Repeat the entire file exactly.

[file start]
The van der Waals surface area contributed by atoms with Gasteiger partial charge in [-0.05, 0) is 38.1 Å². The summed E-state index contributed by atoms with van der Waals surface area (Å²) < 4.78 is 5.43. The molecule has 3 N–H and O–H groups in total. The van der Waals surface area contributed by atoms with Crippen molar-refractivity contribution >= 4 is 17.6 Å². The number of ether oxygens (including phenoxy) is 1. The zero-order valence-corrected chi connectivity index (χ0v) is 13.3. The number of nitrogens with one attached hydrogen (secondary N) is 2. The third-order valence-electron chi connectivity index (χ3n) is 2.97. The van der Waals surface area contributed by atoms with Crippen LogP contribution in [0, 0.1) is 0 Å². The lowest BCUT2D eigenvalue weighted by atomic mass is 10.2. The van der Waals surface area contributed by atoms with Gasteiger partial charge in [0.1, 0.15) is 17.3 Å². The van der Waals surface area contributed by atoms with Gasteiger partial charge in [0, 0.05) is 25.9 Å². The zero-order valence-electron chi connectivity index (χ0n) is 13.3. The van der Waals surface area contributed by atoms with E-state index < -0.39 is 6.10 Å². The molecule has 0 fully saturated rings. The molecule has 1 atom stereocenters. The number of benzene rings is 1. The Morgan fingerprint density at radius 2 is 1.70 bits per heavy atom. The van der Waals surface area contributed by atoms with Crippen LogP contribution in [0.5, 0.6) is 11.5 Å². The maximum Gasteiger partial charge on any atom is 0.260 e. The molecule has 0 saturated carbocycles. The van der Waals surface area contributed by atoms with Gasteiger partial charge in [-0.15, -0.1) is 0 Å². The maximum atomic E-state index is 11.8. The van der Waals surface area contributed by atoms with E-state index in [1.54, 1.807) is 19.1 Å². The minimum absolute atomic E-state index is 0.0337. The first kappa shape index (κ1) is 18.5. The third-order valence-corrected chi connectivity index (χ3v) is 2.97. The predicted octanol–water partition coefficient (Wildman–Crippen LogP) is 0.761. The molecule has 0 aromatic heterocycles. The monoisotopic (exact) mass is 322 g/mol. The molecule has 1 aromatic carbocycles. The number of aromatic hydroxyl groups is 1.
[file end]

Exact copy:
The van der Waals surface area contributed by atoms with Gasteiger partial charge in [-0.05, 0) is 38.1 Å². The summed E-state index contributed by atoms with van der Waals surface area (Å²) < 4.78 is 5.43. The molecule has 3 N–H and O–H groups in total. The van der Waals surface area contributed by atoms with Crippen molar-refractivity contribution >= 4 is 17.6 Å². The number of ether oxygens (including phenoxy) is 1. The zero-order valence-corrected chi connectivity index (χ0v) is 13.3. The number of nitrogens with one attached hydrogen (secondary N) is 2. The third-order valence-electron chi connectivity index (χ3n) is 2.97. The van der Waals surface area contributed by atoms with Crippen LogP contribution in [0, 0.1) is 0 Å². The lowest BCUT2D eigenvalue weighted by atomic mass is 10.2. The van der Waals surface area contributed by atoms with Gasteiger partial charge in [0.1, 0.15) is 17.3 Å². The van der Waals surface area contributed by atoms with Gasteiger partial charge in [0, 0.05) is 25.9 Å². The zero-order valence-electron chi connectivity index (χ0n) is 13.3. The van der Waals surface area contributed by atoms with E-state index < -0.39 is 6.10 Å². The molecule has 0 fully saturated rings. The molecule has 1 atom stereocenters. The number of benzene rings is 1. The Morgan fingerprint density at radius 2 is 1.70 bits per heavy atom. The van der Waals surface area contributed by atoms with Crippen LogP contribution in [0.5, 0.6) is 11.5 Å². The maximum Gasteiger partial charge on any atom is 0.260 e. The molecule has 0 saturated carbocycles. The van der Waals surface area contributed by atoms with Gasteiger partial charge in [-0.15, -0.1) is 0 Å². The maximum atomic E-state index is 11.8. The van der Waals surface area contributed by atoms with E-state index in [1.54, 1.807) is 19.1 Å². The minimum absolute atomic E-state index is 0.0337. The first kappa shape index (κ1) is 18.5. The third-order valence-corrected chi connectivity index (χ3v) is 2.97. The predicted octanol–water partition coefficient (Wildman–Crippen LogP) is 0.761. The molecule has 0 aromatic heterocycles. The monoisotopic (exact) mass is 322 g/mol. The molecule has 1 aromatic carbocycles. The number of aromatic hydroxyl groups is 1.